After seven years of Windows 10, Microsoft is this month discontinuing sales of some Windows 10 downloads.
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January 31 will be the last day Microsoft sells the Windows 10 Pro and Windows 10 Home downloads, filling in one more piece of the puzzle in the plan to wind down what still remains the most widely used version of Windows.
The move was announced on the Windows 10 home page where Windows 10 Home is available for $139 and Windows 10 Pro for $199. The change was first spotted by Tom’s Hardware. There’s no change to Windows 10’s end-of-support date, which falls on October 14, 2025.
Microsoft states: “January 31, 2023 will be the last day this Windows 10 download is offered for sale. Windows 10 will remain supported with security updates that help protect your PC from viruses, spyware, and other malware until October 14, 2025. Windows 10 will remain supported with security updates that help protect your PC from viruses, spyware, and other malware until October 14, 2025.”
Windows 11 has now been available for over a year but Windows 10 remains the most popular version. Although data varies, according to Steam’s December 2022 user statisticsWindows 10 is used by 65% of its users. Some 96% of them use some version of Windows, with 28% using Windows 11, and 0.11% using Windows 7. Statcounter puts Windows 10’s share of desktops at 68%, Windows 11’s share at 17%, and unsupported Windows 7’s at 11.2%.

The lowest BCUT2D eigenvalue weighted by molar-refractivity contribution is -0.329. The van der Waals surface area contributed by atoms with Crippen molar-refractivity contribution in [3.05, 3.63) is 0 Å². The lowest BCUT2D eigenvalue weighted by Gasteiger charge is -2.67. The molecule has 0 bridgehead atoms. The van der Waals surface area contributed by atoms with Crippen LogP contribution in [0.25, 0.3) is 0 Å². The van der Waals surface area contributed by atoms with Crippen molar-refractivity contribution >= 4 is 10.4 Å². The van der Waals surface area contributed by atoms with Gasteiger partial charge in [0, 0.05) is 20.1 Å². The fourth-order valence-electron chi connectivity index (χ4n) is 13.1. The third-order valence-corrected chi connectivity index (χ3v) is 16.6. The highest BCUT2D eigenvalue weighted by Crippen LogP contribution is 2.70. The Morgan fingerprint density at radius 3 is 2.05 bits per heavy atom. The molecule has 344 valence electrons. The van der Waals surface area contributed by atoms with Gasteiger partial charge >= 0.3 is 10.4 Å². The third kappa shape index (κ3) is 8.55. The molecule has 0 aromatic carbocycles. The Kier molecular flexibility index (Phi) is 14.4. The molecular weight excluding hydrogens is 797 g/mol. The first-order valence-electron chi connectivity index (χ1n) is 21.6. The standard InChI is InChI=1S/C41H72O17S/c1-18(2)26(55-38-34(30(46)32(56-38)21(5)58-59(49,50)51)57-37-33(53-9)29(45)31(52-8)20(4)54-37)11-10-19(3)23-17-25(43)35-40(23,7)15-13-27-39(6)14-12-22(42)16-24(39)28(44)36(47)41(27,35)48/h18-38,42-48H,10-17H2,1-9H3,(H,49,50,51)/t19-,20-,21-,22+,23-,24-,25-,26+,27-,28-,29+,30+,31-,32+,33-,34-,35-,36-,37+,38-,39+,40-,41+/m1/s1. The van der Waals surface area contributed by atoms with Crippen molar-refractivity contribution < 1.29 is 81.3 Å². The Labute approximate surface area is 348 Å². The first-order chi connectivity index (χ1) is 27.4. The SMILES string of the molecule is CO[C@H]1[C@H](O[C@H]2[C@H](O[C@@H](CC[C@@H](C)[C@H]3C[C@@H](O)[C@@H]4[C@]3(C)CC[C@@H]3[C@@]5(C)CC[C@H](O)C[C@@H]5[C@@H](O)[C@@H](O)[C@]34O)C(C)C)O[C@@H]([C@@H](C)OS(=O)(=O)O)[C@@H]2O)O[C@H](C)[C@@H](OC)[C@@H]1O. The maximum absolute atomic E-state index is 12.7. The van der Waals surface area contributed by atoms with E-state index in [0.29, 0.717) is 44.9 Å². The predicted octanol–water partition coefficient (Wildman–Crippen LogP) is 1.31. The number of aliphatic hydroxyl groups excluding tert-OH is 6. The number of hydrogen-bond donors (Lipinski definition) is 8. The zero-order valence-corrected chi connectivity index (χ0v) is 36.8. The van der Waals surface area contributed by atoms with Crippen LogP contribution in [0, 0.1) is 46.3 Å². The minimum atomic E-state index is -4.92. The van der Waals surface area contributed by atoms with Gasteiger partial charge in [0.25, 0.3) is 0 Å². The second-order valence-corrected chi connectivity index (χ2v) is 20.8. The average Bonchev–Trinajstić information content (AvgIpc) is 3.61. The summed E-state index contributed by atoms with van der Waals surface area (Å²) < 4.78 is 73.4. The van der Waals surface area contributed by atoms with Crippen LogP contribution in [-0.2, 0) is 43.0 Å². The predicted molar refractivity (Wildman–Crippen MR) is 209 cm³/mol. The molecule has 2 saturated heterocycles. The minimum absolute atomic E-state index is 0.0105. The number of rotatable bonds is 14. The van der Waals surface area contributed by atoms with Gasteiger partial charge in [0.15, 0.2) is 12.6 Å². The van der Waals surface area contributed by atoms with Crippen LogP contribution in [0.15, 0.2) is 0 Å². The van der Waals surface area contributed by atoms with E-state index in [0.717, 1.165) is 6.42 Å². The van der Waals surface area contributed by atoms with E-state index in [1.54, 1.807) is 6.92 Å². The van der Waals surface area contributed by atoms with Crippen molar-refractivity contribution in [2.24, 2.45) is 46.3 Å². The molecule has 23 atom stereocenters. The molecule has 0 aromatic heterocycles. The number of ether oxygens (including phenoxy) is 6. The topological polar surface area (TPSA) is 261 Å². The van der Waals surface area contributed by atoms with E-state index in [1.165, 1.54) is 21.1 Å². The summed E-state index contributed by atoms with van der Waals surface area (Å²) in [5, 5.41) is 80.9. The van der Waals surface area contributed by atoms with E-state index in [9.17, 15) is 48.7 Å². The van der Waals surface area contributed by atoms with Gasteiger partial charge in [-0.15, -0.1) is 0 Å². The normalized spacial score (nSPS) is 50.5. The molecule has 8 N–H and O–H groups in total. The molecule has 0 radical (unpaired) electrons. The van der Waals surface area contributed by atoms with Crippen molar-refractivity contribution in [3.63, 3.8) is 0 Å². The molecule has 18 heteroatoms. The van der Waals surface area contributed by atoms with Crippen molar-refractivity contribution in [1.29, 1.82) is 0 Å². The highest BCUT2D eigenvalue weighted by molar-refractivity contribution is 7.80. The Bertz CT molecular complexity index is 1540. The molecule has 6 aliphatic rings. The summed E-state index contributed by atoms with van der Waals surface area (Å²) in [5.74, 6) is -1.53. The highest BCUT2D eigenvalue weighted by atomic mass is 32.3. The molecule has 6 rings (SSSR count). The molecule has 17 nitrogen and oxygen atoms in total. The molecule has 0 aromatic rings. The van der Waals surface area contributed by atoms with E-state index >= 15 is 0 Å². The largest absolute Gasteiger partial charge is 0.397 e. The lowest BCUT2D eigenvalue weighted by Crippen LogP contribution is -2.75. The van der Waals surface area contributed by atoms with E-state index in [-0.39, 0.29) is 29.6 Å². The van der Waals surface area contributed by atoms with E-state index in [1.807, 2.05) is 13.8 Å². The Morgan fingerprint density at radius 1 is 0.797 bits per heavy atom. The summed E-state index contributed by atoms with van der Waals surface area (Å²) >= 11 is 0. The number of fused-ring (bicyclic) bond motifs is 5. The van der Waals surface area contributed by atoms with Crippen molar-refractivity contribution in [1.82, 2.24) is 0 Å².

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Microsoft wants consumers and businesses to upgrade to Windows 11, which is free if you have an existing Windows PC that meets its Windows 11 minimum hardware requirements.
Microsoft earlier this month issued its final patches for businesses paying for the Windows 7 Extended Security Updates (ESU) program. It encouraged businesses still running Windows 7 to purchase a new PC with Windows 11 installed or to purchase Windows 10.
Come October 14, 2025, Microsoft will no longer provide security updates, non-security updates, or assisted support for Windows 10. It’s likely that some customers with Windows 10 PCs won’t meet Windows 11 requirements, which could mean a share of users will continue to run Windows 10 without fixes for known vulnerabilities.